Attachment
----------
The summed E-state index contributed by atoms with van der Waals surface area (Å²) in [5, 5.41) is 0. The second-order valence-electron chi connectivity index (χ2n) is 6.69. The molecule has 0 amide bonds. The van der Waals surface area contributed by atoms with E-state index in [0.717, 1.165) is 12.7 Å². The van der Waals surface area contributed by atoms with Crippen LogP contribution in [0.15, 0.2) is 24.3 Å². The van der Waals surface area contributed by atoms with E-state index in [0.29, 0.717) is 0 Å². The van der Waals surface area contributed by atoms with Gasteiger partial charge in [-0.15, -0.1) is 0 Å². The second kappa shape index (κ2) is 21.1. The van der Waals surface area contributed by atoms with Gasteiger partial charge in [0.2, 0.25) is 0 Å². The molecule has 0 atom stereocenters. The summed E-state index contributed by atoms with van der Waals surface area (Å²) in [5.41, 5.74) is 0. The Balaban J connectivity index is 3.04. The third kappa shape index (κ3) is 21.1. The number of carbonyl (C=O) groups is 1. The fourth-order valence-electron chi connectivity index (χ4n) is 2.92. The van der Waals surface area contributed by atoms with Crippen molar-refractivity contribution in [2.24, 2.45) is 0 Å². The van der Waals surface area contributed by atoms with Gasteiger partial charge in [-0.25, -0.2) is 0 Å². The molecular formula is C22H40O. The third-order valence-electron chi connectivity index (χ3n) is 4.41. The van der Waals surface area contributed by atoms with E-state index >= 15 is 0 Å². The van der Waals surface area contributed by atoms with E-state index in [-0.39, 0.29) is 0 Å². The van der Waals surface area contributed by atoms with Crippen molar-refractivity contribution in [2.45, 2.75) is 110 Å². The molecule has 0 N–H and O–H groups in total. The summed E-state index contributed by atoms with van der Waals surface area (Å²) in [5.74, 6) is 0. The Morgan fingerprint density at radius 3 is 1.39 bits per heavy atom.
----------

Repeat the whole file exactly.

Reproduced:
The summed E-state index contributed by atoms with van der Waals surface area (Å²) in [5, 5.41) is 0. The second-order valence-electron chi connectivity index (χ2n) is 6.69. The molecule has 0 amide bonds. The van der Waals surface area contributed by atoms with E-state index in [0.717, 1.165) is 12.7 Å². The van der Waals surface area contributed by atoms with Crippen LogP contribution in [0.15, 0.2) is 24.3 Å². The van der Waals surface area contributed by atoms with E-state index in [0.29, 0.717) is 0 Å². The van der Waals surface area contributed by atoms with Gasteiger partial charge in [-0.15, -0.1) is 0 Å². The second kappa shape index (κ2) is 21.1. The van der Waals surface area contributed by atoms with Gasteiger partial charge in [0.2, 0.25) is 0 Å². The molecule has 0 atom stereocenters. The summed E-state index contributed by atoms with van der Waals surface area (Å²) in [5.41, 5.74) is 0. The Balaban J connectivity index is 3.04. The third kappa shape index (κ3) is 21.1. The number of carbonyl (C=O) groups is 1. The fourth-order valence-electron chi connectivity index (χ4n) is 2.92. The van der Waals surface area contributed by atoms with Crippen molar-refractivity contribution in [2.24, 2.45) is 0 Å². The van der Waals surface area contributed by atoms with Gasteiger partial charge in [-0.25, -0.2) is 0 Å². The molecular formula is C22H40O. The third-order valence-electron chi connectivity index (χ3n) is 4.41. The van der Waals surface area contributed by atoms with E-state index >= 15 is 0 Å². The van der Waals surface area contributed by atoms with E-state index in [-0.39, 0.29) is 0 Å². The van der Waals surface area contributed by atoms with Crippen molar-refractivity contribution in [2.45, 2.75) is 110 Å². The molecule has 0 N–H and O–H groups in total. The summed E-state index contributed by atoms with van der Waals surface area (Å²) in [5.74, 6) is 0. The Morgan fingerprint density at radius 3 is 1.39 bits per heavy atom.